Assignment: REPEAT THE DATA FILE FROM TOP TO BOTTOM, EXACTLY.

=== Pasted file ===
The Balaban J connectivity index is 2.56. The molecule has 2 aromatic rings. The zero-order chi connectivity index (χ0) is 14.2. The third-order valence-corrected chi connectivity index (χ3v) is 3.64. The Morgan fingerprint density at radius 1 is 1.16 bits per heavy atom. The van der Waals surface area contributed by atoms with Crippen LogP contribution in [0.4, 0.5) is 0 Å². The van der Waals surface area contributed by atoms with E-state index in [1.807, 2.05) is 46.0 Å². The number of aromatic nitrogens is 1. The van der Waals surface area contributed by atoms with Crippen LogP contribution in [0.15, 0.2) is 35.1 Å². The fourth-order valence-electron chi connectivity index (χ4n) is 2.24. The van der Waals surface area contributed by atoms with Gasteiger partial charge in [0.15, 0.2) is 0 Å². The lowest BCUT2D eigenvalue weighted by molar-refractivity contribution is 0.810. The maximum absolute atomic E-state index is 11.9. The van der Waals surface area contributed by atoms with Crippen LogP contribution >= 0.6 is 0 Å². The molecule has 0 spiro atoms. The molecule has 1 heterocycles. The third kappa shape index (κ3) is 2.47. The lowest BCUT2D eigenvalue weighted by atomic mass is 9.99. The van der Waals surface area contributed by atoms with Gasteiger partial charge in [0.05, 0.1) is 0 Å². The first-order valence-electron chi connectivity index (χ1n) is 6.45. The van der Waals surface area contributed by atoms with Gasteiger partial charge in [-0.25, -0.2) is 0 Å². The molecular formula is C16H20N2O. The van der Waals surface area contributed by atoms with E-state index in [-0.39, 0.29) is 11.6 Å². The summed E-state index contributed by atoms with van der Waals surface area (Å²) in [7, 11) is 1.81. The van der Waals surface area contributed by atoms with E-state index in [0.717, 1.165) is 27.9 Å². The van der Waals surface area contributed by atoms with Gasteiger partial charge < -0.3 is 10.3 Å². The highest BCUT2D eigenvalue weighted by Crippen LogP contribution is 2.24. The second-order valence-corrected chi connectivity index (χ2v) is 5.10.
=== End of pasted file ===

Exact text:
The Balaban J connectivity index is 2.56. The molecule has 2 aromatic rings. The zero-order chi connectivity index (χ0) is 14.2. The third-order valence-corrected chi connectivity index (χ3v) is 3.64. The Morgan fingerprint density at radius 1 is 1.16 bits per heavy atom. The van der Waals surface area contributed by atoms with Crippen LogP contribution in [0.4, 0.5) is 0 Å². The van der Waals surface area contributed by atoms with E-state index in [1.807, 2.05) is 46.0 Å². The number of aromatic nitrogens is 1. The van der Waals surface area contributed by atoms with Crippen LogP contribution in [0.15, 0.2) is 35.1 Å². The fourth-order valence-electron chi connectivity index (χ4n) is 2.24. The van der Waals surface area contributed by atoms with Gasteiger partial charge in [0.15, 0.2) is 0 Å². The lowest BCUT2D eigenvalue weighted by molar-refractivity contribution is 0.810. The maximum absolute atomic E-state index is 11.9. The van der Waals surface area contributed by atoms with Crippen LogP contribution >= 0.6 is 0 Å². The molecule has 0 spiro atoms. The molecule has 1 heterocycles. The third kappa shape index (κ3) is 2.47. The lowest BCUT2D eigenvalue weighted by atomic mass is 9.99. The van der Waals surface area contributed by atoms with Gasteiger partial charge in [0.05, 0.1) is 0 Å². The first-order valence-electron chi connectivity index (χ1n) is 6.45. The van der Waals surface area contributed by atoms with Gasteiger partial charge in [-0.25, -0.2) is 0 Å². The molecular formula is C16H20N2O. The van der Waals surface area contributed by atoms with E-state index in [-0.39, 0.29) is 11.6 Å². The summed E-state index contributed by atoms with van der Waals surface area (Å²) in [7, 11) is 1.81. The van der Waals surface area contributed by atoms with E-state index in [0.717, 1.165) is 27.9 Å². The van der Waals surface area contributed by atoms with Gasteiger partial charge < -0.3 is 10.3 Å². The highest BCUT2D eigenvalue weighted by Crippen LogP contribution is 2.24. The second-order valence-corrected chi connectivity index (χ2v) is 5.10.